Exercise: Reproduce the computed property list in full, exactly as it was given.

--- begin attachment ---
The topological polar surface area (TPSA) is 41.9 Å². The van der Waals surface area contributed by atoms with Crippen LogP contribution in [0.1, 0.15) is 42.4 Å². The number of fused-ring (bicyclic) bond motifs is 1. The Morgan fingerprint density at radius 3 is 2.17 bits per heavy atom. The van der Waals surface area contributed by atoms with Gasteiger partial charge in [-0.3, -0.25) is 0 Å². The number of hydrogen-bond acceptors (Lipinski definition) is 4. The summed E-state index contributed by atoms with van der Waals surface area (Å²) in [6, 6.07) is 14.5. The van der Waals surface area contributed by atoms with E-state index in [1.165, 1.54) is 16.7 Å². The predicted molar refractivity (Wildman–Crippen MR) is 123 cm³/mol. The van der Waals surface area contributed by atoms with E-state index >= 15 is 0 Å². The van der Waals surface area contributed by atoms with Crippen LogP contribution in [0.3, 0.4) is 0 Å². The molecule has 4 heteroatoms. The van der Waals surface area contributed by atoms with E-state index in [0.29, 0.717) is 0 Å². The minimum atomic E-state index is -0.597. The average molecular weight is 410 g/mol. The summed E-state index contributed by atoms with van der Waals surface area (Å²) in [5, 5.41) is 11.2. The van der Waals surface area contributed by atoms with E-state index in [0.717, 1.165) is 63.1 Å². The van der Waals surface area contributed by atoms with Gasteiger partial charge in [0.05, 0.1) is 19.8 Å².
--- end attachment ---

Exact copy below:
The topological polar surface area (TPSA) is 41.9 Å². The van der Waals surface area contributed by atoms with Crippen LogP contribution in [0.1, 0.15) is 42.4 Å². The number of fused-ring (bicyclic) bond motifs is 1. The Morgan fingerprint density at radius 3 is 2.17 bits per heavy atom. The van der Waals surface area contributed by atoms with Gasteiger partial charge in [-0.3, -0.25) is 0 Å². The number of hydrogen-bond acceptors (Lipinski definition) is 4. The summed E-state index contributed by atoms with van der Waals surface area (Å²) in [6, 6.07) is 14.5. The van der Waals surface area contributed by atoms with E-state index in [1.165, 1.54) is 16.7 Å². The predicted molar refractivity (Wildman–Crippen MR) is 123 cm³/mol. The van der Waals surface area contributed by atoms with E-state index >= 15 is 0 Å². The van der Waals surface area contributed by atoms with Crippen LogP contribution in [0.3, 0.4) is 0 Å². The molecule has 4 heteroatoms. The van der Waals surface area contributed by atoms with E-state index in [0.29, 0.717) is 0 Å². The minimum atomic E-state index is -0.597. The average molecular weight is 410 g/mol. The summed E-state index contributed by atoms with van der Waals surface area (Å²) in [5, 5.41) is 11.2. The van der Waals surface area contributed by atoms with E-state index in [0.717, 1.165) is 63.1 Å². The van der Waals surface area contributed by atoms with Gasteiger partial charge in [0.05, 0.1) is 19.8 Å².